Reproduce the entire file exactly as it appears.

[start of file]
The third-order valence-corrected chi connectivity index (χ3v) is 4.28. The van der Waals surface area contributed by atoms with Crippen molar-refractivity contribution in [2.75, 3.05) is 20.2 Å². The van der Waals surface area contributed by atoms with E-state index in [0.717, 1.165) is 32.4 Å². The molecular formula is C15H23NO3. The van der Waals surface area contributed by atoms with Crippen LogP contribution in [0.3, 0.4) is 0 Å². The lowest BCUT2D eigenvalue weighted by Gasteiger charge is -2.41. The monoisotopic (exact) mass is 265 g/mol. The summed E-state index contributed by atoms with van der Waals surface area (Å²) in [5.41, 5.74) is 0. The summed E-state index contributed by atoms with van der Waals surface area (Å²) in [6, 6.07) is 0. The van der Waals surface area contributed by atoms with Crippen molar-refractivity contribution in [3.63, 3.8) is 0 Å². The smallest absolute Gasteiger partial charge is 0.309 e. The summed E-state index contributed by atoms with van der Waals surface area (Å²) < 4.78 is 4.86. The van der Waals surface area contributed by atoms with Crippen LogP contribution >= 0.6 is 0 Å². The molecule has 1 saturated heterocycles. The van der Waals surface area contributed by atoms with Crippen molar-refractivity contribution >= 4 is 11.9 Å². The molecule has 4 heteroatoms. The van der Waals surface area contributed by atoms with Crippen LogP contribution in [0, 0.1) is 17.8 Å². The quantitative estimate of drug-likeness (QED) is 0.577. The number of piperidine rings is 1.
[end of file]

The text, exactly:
The third-order valence-corrected chi connectivity index (χ3v) is 4.28. The van der Waals surface area contributed by atoms with Crippen molar-refractivity contribution in [2.75, 3.05) is 20.2 Å². The van der Waals surface area contributed by atoms with E-state index in [0.717, 1.165) is 32.4 Å². The molecular formula is C15H23NO3. The van der Waals surface area contributed by atoms with Crippen LogP contribution in [0.3, 0.4) is 0 Å². The lowest BCUT2D eigenvalue weighted by Gasteiger charge is -2.41. The monoisotopic (exact) mass is 265 g/mol. The summed E-state index contributed by atoms with van der Waals surface area (Å²) in [5.41, 5.74) is 0. The summed E-state index contributed by atoms with van der Waals surface area (Å²) in [6, 6.07) is 0. The van der Waals surface area contributed by atoms with Crippen molar-refractivity contribution in [3.63, 3.8) is 0 Å². The smallest absolute Gasteiger partial charge is 0.309 e. The summed E-state index contributed by atoms with van der Waals surface area (Å²) < 4.78 is 4.86. The van der Waals surface area contributed by atoms with Crippen LogP contribution >= 0.6 is 0 Å². The molecule has 1 saturated heterocycles. The van der Waals surface area contributed by atoms with Crippen molar-refractivity contribution >= 4 is 11.9 Å². The molecule has 4 heteroatoms. The van der Waals surface area contributed by atoms with Crippen LogP contribution in [0, 0.1) is 17.8 Å². The quantitative estimate of drug-likeness (QED) is 0.577. The number of piperidine rings is 1.